September 26, 2012
Hubble eXtreme Deep Field Image Reveals Early Universe
April Flowers for redOrbit.com - Your Universe Online
Researchers using the Hubble Telescope have assembled a new and improved portrait of our deepest-ever view of the Universe. The eXtreme Deep Field (XDF) photo was compiled by combining ten years worth of NASA and ESA Hubble Space Telescope observations taken of a patch of sky within the original Hubble Ultra Deep Field.The Hubble Ultra Deep Field is a small area of space in the Fornax (The Furnace) constellation created using Hubble data from 2003 and 2004. The researchers collected over one million seconds of observation, revealing thousands of galaxies, both nearby and very distant. The resulting image was the deepest of the Universe ever taken at that time.
Because of additional observations, the new full color XDF image is even more sensitive than the Ultra Deep Field image. XDF contains about 5500 galaxies, even though its field of view is smaller than the Ultra Deep Field. The faintest galaxies visible in the XDF are about one ten-billionth the brightness that can be seen with the naked human eye.
Different types of galaxies are visible in the XDF, from magnificent spiral galaxies shaped much like the Milky Way to fuzzy red galaxies, which are the remnants of dramatic collisions between galaxies and are on their way to dissolution. Scattered across the field are tiny, faint, distant galaxies that are like seedlings from which the large galaxies grew. The history of galaxies, stretching from the first faint galaxies to be born to the great galaxies of today is laid out in this one image.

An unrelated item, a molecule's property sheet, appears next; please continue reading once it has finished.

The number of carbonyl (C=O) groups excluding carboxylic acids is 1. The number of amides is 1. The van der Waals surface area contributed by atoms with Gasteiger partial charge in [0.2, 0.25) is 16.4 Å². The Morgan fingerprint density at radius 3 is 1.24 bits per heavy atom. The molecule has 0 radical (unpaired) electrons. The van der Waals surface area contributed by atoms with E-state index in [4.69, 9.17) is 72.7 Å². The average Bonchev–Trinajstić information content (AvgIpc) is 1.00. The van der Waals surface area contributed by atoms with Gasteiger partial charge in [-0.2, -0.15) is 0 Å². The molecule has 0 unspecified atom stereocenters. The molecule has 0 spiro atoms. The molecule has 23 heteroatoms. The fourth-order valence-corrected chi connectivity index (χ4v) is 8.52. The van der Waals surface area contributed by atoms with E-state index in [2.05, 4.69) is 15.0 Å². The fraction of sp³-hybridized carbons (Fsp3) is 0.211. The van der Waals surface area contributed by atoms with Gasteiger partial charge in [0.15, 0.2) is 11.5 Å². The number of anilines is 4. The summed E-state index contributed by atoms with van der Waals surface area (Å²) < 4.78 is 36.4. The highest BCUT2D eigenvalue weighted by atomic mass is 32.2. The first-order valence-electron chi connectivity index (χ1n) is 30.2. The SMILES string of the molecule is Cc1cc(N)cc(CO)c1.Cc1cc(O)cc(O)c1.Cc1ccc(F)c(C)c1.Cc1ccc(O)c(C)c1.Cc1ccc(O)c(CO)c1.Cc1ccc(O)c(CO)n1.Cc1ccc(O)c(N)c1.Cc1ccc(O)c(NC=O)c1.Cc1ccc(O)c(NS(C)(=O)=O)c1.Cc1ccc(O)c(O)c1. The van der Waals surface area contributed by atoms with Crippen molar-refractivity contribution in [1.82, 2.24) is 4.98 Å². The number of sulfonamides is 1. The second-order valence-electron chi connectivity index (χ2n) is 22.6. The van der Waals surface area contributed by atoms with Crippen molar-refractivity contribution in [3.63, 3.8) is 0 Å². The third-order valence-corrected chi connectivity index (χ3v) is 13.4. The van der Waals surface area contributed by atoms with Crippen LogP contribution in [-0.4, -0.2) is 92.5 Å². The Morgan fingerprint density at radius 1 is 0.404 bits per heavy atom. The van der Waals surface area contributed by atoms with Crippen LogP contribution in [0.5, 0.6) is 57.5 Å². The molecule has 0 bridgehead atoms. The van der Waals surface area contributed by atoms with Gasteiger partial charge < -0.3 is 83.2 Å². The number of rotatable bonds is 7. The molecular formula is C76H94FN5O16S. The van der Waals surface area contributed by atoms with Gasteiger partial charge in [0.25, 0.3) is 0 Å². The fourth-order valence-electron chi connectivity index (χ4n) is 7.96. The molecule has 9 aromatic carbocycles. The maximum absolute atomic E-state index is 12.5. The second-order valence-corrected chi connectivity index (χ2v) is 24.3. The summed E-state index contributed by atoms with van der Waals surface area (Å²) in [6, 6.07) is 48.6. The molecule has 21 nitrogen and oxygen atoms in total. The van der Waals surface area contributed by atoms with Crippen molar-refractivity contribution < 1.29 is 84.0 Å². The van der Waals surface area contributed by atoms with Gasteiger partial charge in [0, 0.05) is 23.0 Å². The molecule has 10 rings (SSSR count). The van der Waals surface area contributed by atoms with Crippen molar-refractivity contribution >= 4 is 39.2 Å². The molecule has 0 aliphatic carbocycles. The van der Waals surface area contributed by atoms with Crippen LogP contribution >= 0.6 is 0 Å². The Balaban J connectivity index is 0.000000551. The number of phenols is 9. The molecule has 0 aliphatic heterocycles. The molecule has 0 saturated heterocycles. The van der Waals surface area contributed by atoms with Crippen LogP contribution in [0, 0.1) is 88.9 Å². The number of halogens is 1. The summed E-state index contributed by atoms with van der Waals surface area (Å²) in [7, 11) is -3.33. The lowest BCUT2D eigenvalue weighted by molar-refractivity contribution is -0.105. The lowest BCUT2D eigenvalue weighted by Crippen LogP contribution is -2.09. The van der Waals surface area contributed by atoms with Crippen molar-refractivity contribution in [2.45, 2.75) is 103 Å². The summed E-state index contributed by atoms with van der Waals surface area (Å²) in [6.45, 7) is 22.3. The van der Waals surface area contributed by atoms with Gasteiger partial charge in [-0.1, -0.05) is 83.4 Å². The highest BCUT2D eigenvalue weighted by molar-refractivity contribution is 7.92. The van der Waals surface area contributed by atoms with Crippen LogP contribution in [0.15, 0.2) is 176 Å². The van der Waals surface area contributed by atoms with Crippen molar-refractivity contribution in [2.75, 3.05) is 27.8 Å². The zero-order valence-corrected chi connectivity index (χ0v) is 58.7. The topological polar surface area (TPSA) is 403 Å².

The total exposure time, taken in repeat visits to the same tiny patch of southern sky over the last ten years, is 2 million seconds. Over 2000 images of the same field of view were taken with Hubble's two primary cameras: the Advanced Camera for Surveys and the Wide Field Camera 3, which extends Hubble´s vision into near-infrared light. These were then combined to form the XDF.
“The XDF is the deepest image of the sky ever obtained and reveals the faintest and most distant galaxies ever seen. XDF allows us to explore further back in time than ever before,” said Garth Illingworth of the University of California at Santa Cruz, principal investigator of the Hubble Ultra Deep Field 2009 (HUDF09) program.
Current estimates put the age of the Universe at about 13.7 billion years old, and the XDF reveals galaxies that span back 13.2 billion years. Most of the galaxies captured in the XDF are seen when they were young, small and growing. This growth was often violent as they collided and merged together. The early Universe saw the dramatic birth of galaxies containing brilliant blue stars much brighter than our own Sun, and the light from these events is just arriving at Earth now. The XDF thus becomes a time tunnel into the distant past of the Universe. The youngest galaxy found in the XDF existed just 450 million years after the Big Bang.
Hubble's launch in 1990 allowed astronomers to see half way back to the Big Bang, about seven billion years back, providing compelling visual evidence that the Universe is changing as it ages. The XDF allows astronomers to watch the emergence of structure in the nascent Universe and the subsequent dynamic evolution of galaxies.
Scheduled to launch in 2018, the James Webb Space Telescope, which will be a collaborative effort between NASA and the ESA, will be aimed at the XDF to study it with infrared vision. The infrared is expected to allow the Webb Telescope to see galaxies that exited when the Universe was just a few million years old.